GameBoy Micro Short Circuit Fix

Discussion in 'GBA - Hardware, Devices and Utilities' started by KSIXephos938, Nov 5, 2013.

  1. KSIXephos938
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    KSIXephos938 Member

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    Hi, I have recently bought a GameBoy Micro 20th Anniversary Famicom Version from Japan. I didn't know about devices from Japan only running at 100V so I charged it up without a transformer and I think I blew the system up. But I am not sure about this. The voltage in my country is 240V and when I tried to charge it up the device was already dry. I have bought the system new from ebay and it hasn't been opened before so it most likely wouldn't have held a charge anymore.

    I have already purchased a transformer from ebay and I am awaiting for it to arrive. My question is that is there any remote chance that the system is still working and if not, do you know which parts I have to go and fix. I really don't want to buy a new GameBoy Micro.

    Please help, I have bought the system for $200 and am only 14 years old. Thanks if anyone can help.
     


  2. pasc

    pasc GBATemps official GBA Freak

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    You could check iFixit or similar sites to see if there are any fuses on the micro you could replace.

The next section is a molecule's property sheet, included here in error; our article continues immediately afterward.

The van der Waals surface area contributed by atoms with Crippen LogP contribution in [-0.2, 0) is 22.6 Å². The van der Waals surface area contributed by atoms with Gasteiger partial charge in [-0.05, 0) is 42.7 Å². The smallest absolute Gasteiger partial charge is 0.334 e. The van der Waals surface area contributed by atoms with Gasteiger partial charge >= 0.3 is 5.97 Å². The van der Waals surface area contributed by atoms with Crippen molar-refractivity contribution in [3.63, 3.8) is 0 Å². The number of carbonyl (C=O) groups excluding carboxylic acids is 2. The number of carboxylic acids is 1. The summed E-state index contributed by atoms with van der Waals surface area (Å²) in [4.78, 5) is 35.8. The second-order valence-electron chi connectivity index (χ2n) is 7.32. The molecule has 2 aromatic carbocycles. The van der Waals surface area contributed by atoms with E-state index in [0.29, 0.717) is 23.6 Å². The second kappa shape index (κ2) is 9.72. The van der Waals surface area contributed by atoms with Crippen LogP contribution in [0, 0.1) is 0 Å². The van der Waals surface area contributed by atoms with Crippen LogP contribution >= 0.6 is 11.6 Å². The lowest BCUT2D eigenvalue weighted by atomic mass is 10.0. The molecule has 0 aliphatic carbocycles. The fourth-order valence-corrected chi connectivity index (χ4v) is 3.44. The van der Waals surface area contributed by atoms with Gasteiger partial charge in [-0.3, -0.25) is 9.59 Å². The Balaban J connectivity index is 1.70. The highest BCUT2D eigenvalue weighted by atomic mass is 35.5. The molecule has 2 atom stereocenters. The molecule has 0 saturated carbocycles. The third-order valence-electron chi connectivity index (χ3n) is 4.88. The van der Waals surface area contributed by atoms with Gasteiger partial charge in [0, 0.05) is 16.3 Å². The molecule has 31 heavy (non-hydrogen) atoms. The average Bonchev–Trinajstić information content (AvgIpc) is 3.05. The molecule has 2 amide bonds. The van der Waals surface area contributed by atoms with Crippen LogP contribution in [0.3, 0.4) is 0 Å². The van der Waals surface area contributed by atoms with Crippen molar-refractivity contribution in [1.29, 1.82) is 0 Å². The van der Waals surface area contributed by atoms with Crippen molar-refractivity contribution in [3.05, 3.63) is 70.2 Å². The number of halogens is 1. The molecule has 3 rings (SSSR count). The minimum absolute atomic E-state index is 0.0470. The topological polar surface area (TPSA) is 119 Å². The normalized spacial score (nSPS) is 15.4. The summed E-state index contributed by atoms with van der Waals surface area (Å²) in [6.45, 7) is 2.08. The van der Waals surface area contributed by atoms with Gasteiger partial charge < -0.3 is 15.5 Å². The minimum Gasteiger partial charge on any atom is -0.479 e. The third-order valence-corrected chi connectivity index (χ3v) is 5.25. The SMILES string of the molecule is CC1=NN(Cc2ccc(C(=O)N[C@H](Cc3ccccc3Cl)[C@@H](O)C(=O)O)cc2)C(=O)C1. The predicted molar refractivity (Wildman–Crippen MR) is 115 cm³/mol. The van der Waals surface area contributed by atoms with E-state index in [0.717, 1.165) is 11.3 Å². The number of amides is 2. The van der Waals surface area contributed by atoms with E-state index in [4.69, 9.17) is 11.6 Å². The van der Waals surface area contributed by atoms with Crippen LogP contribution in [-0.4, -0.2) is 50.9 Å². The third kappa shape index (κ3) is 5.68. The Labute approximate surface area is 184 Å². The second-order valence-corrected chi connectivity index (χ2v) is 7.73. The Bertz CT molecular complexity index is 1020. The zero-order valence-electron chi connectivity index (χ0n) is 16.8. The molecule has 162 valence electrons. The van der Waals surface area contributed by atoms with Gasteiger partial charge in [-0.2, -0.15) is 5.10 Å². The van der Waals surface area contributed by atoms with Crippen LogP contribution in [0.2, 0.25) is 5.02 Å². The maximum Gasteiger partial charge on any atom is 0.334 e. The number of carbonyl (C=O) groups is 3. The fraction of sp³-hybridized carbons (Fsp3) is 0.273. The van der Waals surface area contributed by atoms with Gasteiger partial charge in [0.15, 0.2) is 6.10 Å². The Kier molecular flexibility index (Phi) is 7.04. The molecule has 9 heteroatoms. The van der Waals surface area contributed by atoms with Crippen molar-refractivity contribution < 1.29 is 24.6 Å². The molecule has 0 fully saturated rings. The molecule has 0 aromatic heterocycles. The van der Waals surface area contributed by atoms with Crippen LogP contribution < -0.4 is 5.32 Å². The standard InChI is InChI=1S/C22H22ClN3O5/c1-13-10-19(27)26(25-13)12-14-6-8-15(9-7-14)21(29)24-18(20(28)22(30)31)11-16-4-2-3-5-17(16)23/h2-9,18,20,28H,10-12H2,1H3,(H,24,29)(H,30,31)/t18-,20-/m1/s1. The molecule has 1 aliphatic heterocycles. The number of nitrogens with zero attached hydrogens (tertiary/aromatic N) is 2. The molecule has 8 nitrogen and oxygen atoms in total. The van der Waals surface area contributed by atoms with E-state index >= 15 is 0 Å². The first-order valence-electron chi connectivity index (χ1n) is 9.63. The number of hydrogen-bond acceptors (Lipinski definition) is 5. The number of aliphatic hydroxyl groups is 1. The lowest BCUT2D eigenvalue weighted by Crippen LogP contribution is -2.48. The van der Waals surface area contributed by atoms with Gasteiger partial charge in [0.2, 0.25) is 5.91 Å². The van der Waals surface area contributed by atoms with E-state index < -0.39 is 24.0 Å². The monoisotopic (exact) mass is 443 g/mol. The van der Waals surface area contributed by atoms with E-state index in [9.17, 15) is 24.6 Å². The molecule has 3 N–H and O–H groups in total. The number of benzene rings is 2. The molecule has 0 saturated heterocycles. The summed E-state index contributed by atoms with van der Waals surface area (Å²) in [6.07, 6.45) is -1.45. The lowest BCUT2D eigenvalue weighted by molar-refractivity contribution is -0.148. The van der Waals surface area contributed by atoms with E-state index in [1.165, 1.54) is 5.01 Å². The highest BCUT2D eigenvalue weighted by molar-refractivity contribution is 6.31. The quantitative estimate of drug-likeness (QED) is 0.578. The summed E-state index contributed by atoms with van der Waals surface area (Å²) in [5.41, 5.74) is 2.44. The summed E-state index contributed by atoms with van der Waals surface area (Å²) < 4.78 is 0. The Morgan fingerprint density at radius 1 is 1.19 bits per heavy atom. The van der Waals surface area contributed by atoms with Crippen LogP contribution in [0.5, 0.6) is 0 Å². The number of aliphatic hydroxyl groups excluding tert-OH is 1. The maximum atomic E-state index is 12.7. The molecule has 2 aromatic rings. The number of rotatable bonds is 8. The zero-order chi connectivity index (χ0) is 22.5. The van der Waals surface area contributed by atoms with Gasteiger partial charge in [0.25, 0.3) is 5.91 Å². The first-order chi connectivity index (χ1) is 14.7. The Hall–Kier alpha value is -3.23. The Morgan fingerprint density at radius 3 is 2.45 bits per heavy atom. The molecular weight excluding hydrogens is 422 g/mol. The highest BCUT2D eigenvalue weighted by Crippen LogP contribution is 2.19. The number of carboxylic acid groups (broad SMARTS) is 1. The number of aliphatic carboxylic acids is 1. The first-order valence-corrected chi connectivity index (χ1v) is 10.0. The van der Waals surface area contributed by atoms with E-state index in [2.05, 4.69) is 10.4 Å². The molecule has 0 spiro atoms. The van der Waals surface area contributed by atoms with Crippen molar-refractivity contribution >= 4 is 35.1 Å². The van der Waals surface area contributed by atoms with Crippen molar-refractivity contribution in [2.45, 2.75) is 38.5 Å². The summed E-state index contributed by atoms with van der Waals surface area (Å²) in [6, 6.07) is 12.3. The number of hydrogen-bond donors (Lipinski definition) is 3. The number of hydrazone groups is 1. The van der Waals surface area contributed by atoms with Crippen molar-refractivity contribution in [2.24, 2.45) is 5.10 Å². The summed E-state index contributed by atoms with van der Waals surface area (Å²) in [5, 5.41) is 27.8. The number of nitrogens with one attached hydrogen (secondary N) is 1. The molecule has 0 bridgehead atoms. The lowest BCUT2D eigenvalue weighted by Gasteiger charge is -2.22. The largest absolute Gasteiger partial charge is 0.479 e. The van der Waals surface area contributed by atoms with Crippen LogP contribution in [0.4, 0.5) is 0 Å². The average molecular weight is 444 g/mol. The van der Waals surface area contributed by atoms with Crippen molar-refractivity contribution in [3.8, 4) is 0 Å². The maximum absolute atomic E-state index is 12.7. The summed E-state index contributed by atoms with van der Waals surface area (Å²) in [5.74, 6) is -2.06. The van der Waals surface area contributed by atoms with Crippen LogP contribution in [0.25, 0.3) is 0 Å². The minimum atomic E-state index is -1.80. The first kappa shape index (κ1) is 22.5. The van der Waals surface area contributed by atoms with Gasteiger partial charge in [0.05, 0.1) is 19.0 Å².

You'll probably need a triwing screwdriver.
     
  3. Darkipod

    Darkipod SELL ME GBA FLASH CART

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    Chances are, even if you could find which fuses or circuits you fried, its going to be to small and difficult to de-soldier and replace them. You will more then likely need to buy a new GBM. I'm sorry, but why in the world would your parents buy you a $200 GBM. That is just incredibly silly.
     
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  4. how_do_i_do_that

    how_do_i_do_that Blue Wizard is about to die.

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    You have insufficient posts to view location.
    If it was never opened before, the battery is likely dead and not the fuse. 20th anniversary editions were made in 2005, that is 8 years ago. If the battery is dead, you will need to replace the battery.

    Fuses are located in the red circle in the pictures below:

    [​IMG]
    [​IMG]
     
  5. Cartmanuk

    Cartmanuk GBAtemp Advanced Fan